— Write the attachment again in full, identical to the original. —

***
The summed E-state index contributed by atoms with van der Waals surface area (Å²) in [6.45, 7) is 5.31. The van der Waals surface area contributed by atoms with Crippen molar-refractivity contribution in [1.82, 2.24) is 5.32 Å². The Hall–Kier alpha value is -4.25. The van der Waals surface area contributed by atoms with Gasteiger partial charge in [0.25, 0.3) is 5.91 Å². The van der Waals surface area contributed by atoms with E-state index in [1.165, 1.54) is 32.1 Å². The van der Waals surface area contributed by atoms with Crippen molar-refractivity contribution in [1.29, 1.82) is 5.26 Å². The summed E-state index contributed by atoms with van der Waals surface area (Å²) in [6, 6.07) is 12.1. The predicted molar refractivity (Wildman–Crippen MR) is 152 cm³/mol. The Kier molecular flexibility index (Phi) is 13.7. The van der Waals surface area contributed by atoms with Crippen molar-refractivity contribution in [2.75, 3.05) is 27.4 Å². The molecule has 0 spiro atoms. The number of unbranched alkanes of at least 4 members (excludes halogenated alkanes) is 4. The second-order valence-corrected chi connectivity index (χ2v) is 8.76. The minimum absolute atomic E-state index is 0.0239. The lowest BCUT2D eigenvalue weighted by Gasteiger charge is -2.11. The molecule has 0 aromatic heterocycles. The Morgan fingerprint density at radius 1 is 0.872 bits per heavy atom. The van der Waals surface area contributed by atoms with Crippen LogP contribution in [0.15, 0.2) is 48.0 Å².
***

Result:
The summed E-state index contributed by atoms with van der Waals surface area (Å²) in [6.45, 7) is 5.31. The van der Waals surface area contributed by atoms with Crippen molar-refractivity contribution in [1.82, 2.24) is 5.32 Å². The Hall–Kier alpha value is -4.25. The van der Waals surface area contributed by atoms with Gasteiger partial charge in [0.25, 0.3) is 5.91 Å². The van der Waals surface area contributed by atoms with E-state index in [1.165, 1.54) is 32.1 Å². The van der Waals surface area contributed by atoms with Crippen molar-refractivity contribution in [1.29, 1.82) is 5.26 Å². The summed E-state index contributed by atoms with van der Waals surface area (Å²) in [6, 6.07) is 12.1. The predicted molar refractivity (Wildman–Crippen MR) is 152 cm³/mol. The Kier molecular flexibility index (Phi) is 13.7. The van der Waals surface area contributed by atoms with Crippen molar-refractivity contribution in [2.75, 3.05) is 27.4 Å². The molecule has 0 spiro atoms. The number of unbranched alkanes of at least 4 members (excludes halogenated alkanes) is 4. The second-order valence-corrected chi connectivity index (χ2v) is 8.76. The minimum absolute atomic E-state index is 0.0239. The lowest BCUT2D eigenvalue weighted by Gasteiger charge is -2.11. The molecule has 0 aromatic heterocycles. The Morgan fingerprint density at radius 1 is 0.872 bits per heavy atom. The van der Waals surface area contributed by atoms with Crippen LogP contribution in [0.15, 0.2) is 48.0 Å².